For the first time, researchers have managed to home in on a molecular process in the brain that contributes to the development of schizophrenia.
The landmark study, which was based on a genetic analysis of almost 65,000 people, showed that a person’s risk of developing schizophrenia is significantly increased if they inherit variants of a gene called complement component 4 (C4). This gene is key to a process called “synaptic pruning,” which refers to the healthy elimination of brain cell connections that are no longer needed, during adolescence.
In patients with schizophrenia, a variant in a single position in the DNA sequence of C4, flags synapses up for removal. Synaptic pruning then spirals out of control, resulting in an abnormal loss of grey matter. Essentially, neurons become coated in “eat-me signals” and too many of them are “gobbled up,” explains one of the study’s authors, Beth Stevens (Broad Institute's Stanley Center for Psychiatric Research).
This is the first time that the origin of schizophrenia has been causally linked to a gene variant and biological process and the researchers say their study offers a new way of approaching schizophrenia research. "Since schizophrenia was first described over a century ago, its underlying biology has been a black box, in part because it has been virtually impossible to model the disorder in cells or animals," explains lead author Steven McCarroll (Harvard Medical School)…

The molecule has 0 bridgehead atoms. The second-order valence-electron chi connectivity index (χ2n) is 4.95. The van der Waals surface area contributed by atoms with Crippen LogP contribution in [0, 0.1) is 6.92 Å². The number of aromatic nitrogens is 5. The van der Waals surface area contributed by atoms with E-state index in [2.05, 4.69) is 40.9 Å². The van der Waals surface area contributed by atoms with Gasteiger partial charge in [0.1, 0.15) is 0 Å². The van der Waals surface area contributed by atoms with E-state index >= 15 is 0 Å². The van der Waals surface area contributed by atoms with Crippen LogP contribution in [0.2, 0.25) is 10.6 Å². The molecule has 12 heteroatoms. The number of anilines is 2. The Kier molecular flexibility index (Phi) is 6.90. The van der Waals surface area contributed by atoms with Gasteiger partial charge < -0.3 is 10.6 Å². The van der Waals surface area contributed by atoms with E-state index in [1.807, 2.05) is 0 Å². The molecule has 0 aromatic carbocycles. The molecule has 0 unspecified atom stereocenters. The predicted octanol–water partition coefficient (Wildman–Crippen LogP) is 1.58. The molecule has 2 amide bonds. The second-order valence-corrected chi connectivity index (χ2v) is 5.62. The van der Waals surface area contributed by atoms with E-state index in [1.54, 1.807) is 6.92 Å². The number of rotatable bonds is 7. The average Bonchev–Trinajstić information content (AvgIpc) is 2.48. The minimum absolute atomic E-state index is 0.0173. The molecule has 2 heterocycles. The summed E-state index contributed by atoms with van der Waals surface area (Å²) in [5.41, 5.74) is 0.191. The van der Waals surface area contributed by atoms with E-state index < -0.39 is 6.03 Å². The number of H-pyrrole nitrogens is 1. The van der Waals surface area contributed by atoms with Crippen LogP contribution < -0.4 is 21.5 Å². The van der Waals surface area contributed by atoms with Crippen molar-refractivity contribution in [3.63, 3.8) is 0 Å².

The human genome is providing a powerful new way in to this disease. Understanding these genetic effects on risk is a way of prying open that black box, peering inside, and starting to see actual biological mechanisms.
In July 2014, researchers from the Broad Institute's Stanley Center for Psychiatric Research published results from the largest genomic study of schizophrenia to date, which identified over 100 genetic locations associated with development of the disease. Based on those findings, McCarroll and team assessed data from 29,000 schizophrenia patients, 36,000 control individuals and 700 post-mortem brains. They found that individuals with certain structural forms of the C4 gene expressed more of that gene and, in turn, were at a greater risk of developing schizophrenia.
Director of the Broad Institute, Eric Lander, says: "While it's still early days, we've seen the power of understanding the biological mechanism of disease in other settings. Early discoveries about the biological mechanisms of cancer have led to many new treatments and hundreds of additional drug candidates in development. Understanding schizophrenia will similarly accelerate progress against this devastating disease that strikes young people.”